Employment Tax

Loans written off

Produced by Tolley
  • 22 Mar 2022 12:26

The following Employment Tax guidance note Produced by Tolley provides comprehensive and up to date tax information covering:

  • Loans written off
  • What is a close company?
  • What are the implications of a close company making a loan?
  • What is a loan?
  • Tax implications ― participator only
  • Tax implications ― individual is an employee, whether a participator or not
  • Repayment of the loan
  • What happens if the loan is written off by the close company?
  • Tax implications ― close company
  • Tax implications ― participator only
  • More...

Loans written off

Companies sometimes provide directors, employees or shareholders with low interest or interest-free loans either as part of the reward package or on special occasions to help the individual meet significant expenditure. The employment income implications of these loans are discussed in detail in the Loans provided to employees guidance note.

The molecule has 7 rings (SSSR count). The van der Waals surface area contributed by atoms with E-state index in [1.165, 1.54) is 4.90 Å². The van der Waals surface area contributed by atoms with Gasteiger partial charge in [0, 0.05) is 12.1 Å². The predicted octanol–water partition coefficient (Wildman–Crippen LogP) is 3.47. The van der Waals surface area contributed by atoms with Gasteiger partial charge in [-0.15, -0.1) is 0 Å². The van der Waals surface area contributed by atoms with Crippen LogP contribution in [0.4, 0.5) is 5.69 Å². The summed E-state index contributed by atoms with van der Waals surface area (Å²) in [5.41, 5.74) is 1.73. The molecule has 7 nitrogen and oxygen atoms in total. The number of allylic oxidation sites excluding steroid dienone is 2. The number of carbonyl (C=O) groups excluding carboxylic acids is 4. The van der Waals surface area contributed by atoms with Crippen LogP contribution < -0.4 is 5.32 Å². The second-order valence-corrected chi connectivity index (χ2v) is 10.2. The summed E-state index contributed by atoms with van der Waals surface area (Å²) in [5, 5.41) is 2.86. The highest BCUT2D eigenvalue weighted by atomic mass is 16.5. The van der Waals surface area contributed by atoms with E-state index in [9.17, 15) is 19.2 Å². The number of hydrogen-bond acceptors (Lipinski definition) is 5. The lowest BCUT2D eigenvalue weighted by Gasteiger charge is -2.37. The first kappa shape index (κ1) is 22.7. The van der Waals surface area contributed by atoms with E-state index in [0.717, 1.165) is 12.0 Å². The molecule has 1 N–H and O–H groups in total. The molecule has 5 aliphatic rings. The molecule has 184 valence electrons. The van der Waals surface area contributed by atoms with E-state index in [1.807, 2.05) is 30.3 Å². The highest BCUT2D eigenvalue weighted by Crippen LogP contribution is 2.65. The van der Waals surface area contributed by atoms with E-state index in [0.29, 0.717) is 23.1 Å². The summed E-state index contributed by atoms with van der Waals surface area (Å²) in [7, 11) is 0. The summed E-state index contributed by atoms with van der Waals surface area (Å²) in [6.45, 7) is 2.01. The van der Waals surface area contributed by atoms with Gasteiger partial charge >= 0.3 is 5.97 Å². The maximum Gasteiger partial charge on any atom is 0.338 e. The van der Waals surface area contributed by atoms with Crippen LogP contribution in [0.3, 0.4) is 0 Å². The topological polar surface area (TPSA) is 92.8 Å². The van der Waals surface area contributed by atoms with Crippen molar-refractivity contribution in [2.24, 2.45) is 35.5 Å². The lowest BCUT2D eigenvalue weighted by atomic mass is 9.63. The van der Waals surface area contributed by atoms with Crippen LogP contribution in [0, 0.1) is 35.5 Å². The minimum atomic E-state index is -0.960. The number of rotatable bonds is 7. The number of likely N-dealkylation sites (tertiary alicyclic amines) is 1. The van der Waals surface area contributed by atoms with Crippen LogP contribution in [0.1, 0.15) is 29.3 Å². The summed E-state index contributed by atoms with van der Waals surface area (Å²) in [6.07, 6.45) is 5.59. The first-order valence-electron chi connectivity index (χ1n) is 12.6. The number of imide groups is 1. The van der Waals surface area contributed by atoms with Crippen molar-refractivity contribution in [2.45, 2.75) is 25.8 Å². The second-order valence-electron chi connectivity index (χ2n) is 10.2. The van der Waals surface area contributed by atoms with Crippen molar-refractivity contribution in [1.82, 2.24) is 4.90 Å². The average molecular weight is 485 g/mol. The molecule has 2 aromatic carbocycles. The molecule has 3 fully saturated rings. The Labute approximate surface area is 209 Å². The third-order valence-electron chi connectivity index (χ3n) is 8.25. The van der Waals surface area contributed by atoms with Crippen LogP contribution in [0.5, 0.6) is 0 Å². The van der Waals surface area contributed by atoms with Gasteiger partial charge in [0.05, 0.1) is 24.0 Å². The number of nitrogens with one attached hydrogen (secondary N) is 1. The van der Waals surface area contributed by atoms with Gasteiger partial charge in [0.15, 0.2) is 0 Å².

Normally the loan is repaid, however occasionally the company may decide to write off (release) the loan, meaning the individual does not have to pay back the balance.

If the loan is made to an employee (including a director), the amount of the loan released is treated as employment income. However, if the loan is made to an employee who is also a shareholder and the company is a close company which has been taxed in respect of the loan, the release of the loan is treated as dividend income and taxed accordingly (see below).

HMRC guidance is from EIM26116. See also Simon’s Taxes E4.647.

If the loan is provided by a third party, rather than the employer, it is worth considering whether the disguised remuneration provisions in ITEPA 2003, ss 554A–554Z21 (Pt 7A) apply, as those rules have priority over most of the other rules for taxing employment income. The rules are discussed in detail in the Disguised remuneration ― overview guidance note.

What is a close company?

Broadly, a close company is a company which is resident in the UK and is controlled by (a) five or fewer participators, (b) or any number of directors who are also participators. A participator

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